Spark plug heat ranges...

6 replies to this topic
  • Nashty

Posted November 02, 2006 - 08:54 AM


Anyone ever tried a colder or hotter plug for how you were riding / racing it?

What is the next colder range of plug? I'm installing nitrous and want to put a colder plug in it.

BTW, what is the best plug out there?

(Bike is a 2001 426)

  • grayracer513

Posted November 02, 2006 - 09:03 AM


The "heat range" of a spark plug refers to the amount of exposed porcelain on the nose of the plug. It effects how hot the plug stays by affecting the rate at which heat is conducted away from the plug tip to the head. It has no effect whatever on engine temperature until it gets so hot that it starts pre-igniting fuel, which can and does lead to detonation. Having the heat range correct lets the plug stay hot enough to stay clean and free of wet oil and fuel deposits, which would short it out, and cold enough that it does not cause pre-ignition. Decreasing the heat range of the plug will, for the most part, do absolutely nothing to aid performance in your dirt bike, and will probably cause more plug fouling, and shorten their useful life.

You should be running a CR8E, or an upgraded equivalent, such as those with platinum or palladium electrodes.

  • GONE1445

Posted November 02, 2006 - 06:32 PM


if your gonna run nitrous you should go one or 2 steps colder because when you hit the magic button it will raise the cylinder pressure and thus cause detonation

just my $.02

but I could be wrong I do know with a street car you should do this but dont know about with the 426

let me know how the nitrous works on your bike I have the same kind and was toying with the idea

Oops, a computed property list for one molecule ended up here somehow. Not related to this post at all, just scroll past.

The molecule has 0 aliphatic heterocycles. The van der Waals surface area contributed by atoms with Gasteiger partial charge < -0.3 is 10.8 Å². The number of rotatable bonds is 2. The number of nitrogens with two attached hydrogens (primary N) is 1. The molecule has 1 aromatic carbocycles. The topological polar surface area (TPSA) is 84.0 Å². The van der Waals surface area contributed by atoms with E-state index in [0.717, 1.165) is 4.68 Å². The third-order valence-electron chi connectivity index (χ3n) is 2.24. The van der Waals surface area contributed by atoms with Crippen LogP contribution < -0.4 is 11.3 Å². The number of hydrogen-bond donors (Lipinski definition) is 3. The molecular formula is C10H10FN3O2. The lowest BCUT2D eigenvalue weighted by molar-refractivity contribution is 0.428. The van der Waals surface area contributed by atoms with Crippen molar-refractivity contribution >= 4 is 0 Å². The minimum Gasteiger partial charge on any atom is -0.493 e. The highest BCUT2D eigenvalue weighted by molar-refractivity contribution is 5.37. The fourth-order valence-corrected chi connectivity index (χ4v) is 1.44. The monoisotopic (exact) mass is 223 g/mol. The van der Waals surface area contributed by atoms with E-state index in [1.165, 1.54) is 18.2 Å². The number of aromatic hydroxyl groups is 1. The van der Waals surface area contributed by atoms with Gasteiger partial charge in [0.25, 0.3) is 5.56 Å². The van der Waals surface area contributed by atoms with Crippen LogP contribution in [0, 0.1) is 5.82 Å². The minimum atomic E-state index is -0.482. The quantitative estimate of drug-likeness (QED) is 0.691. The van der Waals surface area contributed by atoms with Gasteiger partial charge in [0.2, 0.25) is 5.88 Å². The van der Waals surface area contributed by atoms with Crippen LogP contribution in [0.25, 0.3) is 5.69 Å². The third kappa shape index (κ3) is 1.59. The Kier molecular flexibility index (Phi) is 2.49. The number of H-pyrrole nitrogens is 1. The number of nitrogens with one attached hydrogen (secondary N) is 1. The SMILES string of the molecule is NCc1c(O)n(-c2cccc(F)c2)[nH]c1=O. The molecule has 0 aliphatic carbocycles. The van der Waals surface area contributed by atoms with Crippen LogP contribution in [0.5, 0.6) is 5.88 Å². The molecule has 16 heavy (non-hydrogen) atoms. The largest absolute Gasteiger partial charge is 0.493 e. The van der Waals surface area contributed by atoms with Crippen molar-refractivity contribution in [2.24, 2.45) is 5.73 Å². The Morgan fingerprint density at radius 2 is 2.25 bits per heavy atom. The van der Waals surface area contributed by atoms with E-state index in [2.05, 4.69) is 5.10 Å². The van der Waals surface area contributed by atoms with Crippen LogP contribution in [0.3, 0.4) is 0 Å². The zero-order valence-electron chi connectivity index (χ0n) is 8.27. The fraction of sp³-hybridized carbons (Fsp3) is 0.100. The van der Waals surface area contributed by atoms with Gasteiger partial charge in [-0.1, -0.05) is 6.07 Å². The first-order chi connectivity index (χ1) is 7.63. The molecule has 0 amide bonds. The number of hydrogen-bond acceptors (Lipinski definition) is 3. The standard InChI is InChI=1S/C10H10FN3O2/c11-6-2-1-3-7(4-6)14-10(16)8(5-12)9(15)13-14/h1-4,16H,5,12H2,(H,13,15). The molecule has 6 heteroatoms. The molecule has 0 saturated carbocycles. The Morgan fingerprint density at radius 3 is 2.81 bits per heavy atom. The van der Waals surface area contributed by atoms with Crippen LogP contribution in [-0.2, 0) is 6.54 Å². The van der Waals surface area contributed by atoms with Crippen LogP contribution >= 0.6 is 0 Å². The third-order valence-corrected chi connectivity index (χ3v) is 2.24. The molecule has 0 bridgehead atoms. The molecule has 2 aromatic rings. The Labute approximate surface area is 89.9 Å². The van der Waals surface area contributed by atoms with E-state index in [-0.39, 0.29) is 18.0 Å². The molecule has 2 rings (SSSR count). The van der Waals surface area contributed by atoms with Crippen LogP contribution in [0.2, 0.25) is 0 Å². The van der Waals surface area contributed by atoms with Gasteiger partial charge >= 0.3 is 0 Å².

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  • motodemon172

Posted November 02, 2006 - 07:38 PM


i would contact boondockers for more model specific information on plug heat range on nitrous equipped bikes. http://www.boondocke...q_files/FAQ.htm

  • grayracer513

Posted November 02, 2006 - 08:42 PM


Street cars are one thing, and dirt bikes antother. Cars drive around most of the time at a fraction of their output capability, and at fairly low RPM. Under those conditions, they need a hotter plug to keep the plug clean. This is a little less true in these days of extremely lean running smog cars than it once was, but is nevertheless still true. When you start running a CRX really hard with a bunch of mods, then you need to bring the heat range down some, bottle or no bottle.

Dirt bikes run harder to begin with, and already have fairly cold plugs. You may find that lowering the heat range isn't strictly needed on a NOx equipped dirt bike, but the only harm you will cause by doing it is a fouled plug.

  • Nashty

Posted November 03, 2006 - 04:40 AM


OK, now what would be the colder plug then?

CR7E ??

I use nitrous on my turbocharged drag car. It's 235" motor is pushing out 900hp now so I'm relatively comfortable with using it and know how to work with it.

But what's the consensus on best plug? I used an Iridium on my 250F and it fouled the plug pretty quick.

  • grayracer513

Posted November 03, 2006 - 09:22 AM


CR7E is hotter than a CR8E. Most foreign plug heat ranges work that way, which is typically opposite of American plugs.

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